"When we get into triple base powders, or powders in larger quantities"  Ha- sounds like you are talking about the Mulwex/ADI propellants.  Some (most?) of their their L2A2 7.62x51mm Ball from the 1970's (loaded with AR2201) now has clumpy propellant that smells a bit vinegary while that yuge batch of 1968 MEN 7.62x51mm Ball I bought way back when looks & shoots fine.

I've had good luck with ammo cans that were filed on days with lower humidity. I toss some desiccant packs in for good measure. The thing I stress is to late the outside of the can so you don't have to open them to see what is actually inside. 

I prefer to keep my ammunition in a climate controlled environment. But I was forced to pack my ammo away in a storage garage for about three years while going through divorce. I experienced zero issues due to the temperature extremes. 

 

 

 

Joined: 4-23-04                                          Location: SW Ohio

Wild_Willie posted:

 

 

Linz posted:
Wild_Willie posted:
 

60mm are the doubly deep .50 cal tins?

 

Yes.  The US/NATO designation is PA-60 and PA-70 ammunition boxes.

Thanks.

They are brilliant for 7.62x51mm link in fixed positions or off tripods.

A couple years ago, I liberated several thousand rounds of .308 from a rather dry and hot environment.  Think below sea level.  Think of the hottest place in the lower 48.

This .308 ammo was stored in a plywood shed, in it's original cardboard boxes.  I would guess the ammo was more than 10 years but less than 20 years old.  It was a mix of SMK and Barnes stuff.

I gave it to my co-workers who shoot precision .308, and they told me that it functioned exactly like new factory ammo.

Carboards have been mentioned...but bandoleers (both old timey Commonwealth & US synthetic) are what I like to store tinned SAA in.

Any additional considerations?

Had one batch develop verdigris where in contact with the cotton...despite directly transferring the M80 into the bandoleers the Mk7 had exited & using gloves.

I've been wondering about this and intending to ask the hive here this question for sometime myself.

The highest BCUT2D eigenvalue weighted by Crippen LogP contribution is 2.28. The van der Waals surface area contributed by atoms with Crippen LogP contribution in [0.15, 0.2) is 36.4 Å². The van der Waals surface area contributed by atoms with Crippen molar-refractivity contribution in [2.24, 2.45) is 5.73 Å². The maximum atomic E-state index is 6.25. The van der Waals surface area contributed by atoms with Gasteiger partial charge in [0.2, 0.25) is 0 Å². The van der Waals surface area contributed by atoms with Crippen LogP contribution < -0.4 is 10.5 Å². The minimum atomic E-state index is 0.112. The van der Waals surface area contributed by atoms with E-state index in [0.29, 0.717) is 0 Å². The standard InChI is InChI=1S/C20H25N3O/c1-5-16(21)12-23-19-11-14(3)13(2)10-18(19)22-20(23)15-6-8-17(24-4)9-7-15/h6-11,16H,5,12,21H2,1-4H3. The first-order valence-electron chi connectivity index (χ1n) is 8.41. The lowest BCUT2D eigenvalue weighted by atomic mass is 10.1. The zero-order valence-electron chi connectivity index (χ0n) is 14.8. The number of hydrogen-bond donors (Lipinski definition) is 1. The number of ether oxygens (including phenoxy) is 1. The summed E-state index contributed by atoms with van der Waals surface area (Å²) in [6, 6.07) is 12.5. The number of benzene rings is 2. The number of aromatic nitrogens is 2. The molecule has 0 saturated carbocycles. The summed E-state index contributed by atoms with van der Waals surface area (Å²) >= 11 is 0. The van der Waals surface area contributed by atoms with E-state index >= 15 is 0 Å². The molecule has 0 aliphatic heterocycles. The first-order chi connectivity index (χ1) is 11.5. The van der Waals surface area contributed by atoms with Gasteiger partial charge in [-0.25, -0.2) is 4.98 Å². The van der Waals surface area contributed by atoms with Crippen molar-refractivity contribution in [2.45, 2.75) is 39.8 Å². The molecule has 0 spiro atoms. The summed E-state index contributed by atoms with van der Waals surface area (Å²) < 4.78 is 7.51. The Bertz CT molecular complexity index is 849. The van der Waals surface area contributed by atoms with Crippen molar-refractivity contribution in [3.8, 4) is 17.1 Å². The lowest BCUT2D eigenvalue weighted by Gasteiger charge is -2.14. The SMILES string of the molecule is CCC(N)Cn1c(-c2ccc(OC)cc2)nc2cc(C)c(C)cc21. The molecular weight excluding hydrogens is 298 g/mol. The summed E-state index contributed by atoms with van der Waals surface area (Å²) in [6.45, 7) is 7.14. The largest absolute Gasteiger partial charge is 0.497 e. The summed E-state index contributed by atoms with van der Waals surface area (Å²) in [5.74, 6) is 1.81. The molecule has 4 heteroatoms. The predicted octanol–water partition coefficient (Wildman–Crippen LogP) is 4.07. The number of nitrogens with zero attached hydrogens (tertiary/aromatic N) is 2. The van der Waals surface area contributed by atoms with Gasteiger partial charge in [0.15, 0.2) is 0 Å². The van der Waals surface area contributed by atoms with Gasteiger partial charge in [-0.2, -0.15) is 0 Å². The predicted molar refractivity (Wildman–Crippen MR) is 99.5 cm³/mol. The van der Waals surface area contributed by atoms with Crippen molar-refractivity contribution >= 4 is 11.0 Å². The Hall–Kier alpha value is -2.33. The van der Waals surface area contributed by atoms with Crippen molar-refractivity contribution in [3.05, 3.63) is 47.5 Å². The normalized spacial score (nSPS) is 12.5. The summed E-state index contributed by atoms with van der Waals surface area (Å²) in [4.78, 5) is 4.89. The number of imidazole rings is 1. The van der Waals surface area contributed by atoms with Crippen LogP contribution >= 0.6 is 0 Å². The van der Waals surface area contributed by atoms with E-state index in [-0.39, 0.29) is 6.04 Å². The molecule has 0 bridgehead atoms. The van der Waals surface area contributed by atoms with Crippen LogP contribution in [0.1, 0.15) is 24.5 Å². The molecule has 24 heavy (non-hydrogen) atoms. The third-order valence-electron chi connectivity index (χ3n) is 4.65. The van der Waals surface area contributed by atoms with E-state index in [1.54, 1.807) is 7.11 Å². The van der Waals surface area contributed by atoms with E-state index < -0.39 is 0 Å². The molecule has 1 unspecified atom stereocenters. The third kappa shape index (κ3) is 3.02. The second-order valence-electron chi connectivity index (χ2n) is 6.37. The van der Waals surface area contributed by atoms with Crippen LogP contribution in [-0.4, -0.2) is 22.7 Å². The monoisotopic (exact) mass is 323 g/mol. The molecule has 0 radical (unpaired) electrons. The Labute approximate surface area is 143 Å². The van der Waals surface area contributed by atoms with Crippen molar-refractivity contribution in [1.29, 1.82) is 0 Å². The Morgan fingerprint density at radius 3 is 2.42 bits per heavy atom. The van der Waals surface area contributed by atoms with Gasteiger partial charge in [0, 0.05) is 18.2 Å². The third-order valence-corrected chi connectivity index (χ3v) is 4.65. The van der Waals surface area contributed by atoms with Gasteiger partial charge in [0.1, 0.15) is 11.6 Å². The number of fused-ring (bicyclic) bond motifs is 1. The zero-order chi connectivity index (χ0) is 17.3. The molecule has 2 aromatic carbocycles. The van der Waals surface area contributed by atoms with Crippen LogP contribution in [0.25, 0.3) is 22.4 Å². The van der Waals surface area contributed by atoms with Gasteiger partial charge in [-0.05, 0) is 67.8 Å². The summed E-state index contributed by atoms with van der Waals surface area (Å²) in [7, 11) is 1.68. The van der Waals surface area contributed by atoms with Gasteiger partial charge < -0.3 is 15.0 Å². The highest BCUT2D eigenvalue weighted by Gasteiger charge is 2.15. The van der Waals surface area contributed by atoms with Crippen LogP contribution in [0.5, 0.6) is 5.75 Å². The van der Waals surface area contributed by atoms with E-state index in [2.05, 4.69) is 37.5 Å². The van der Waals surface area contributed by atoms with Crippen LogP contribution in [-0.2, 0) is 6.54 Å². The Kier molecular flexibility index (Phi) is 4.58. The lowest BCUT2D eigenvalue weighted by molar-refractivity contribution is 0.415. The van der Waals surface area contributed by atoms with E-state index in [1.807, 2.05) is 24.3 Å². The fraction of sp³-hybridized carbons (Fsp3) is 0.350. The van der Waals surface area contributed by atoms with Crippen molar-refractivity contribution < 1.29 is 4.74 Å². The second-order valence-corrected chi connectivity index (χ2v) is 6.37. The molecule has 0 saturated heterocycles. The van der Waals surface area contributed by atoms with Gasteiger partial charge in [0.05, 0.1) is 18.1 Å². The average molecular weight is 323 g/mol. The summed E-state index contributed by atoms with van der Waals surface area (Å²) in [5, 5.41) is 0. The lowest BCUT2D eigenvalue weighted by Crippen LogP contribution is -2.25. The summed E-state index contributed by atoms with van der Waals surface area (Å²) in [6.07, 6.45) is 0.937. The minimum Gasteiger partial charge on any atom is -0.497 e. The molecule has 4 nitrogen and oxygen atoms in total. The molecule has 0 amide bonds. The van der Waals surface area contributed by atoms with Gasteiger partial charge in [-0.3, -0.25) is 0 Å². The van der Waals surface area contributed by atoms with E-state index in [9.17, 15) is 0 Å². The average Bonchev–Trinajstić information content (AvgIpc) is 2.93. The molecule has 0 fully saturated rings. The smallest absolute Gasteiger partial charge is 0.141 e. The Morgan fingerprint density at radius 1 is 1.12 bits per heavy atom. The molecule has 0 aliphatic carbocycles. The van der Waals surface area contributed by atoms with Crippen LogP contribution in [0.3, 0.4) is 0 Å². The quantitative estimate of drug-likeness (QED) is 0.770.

I have quite a bit of ammo stored in my shop, which is a uninsulated metal building.   I really don't have much choice due to space considerations.  I've walked in there in the summer and seen temps of 140 or so.  It's been worrying me some.  I know a CONEX in Iraq can get quite toasty, but I've been wondering about longer term (20+ years) storage.  I may dump a lot of it into sealed 5 gallon buckets since I can access those fairly easily and seal them up that way.....

Of greater concern to me right now is physical security.  Right now I have some old school lockers with padlocks on them, about 6 steps away from the grinders, saws, cutting torch, etc.    I've had some ideas bouncing around in my head about more secure storage cabinets, etc.  Hard to be really secure  when a pretty complete set of entry tools is right there.  

*******

Joined 08/26/03   Location:  Southern Oklahoma

I used to commercially reload and found storing ammo in 50 cal metal ammo cans was the best for me. The cans were small enough I didn't break my back picking  them up and they were sealed against the elements. I also like the 30 cans too all the others are just too heavy filled.  I would love to have a nice cool bunker but that ain't going to happen. So they are stored in and insulated shed which can get pretty warm. 

How long can ammo be kept. The oldest I have shot was 45 cal with a 1918 headstamp from 1911 magazines stored on a shelf at my aunts house these all shot with no problem. The next oldest was 1933 45 acp and none of them worked, don't know how they were stored.  I used to say 30 years factory and 20 years reloaded but now it is more like 50 and 40. In another ten years I'll add to that. I do shot 22 LR from the 50s and 60s without any issues except an occasional failure to fire.

 

 

 

My old agency used a surplus conex as a range house for at least 16 years.  A small ceramic heater kept it kinda/sorta above freezing in the winter.  It was an oven in the summer.  The last five years it developed a leak in its roof.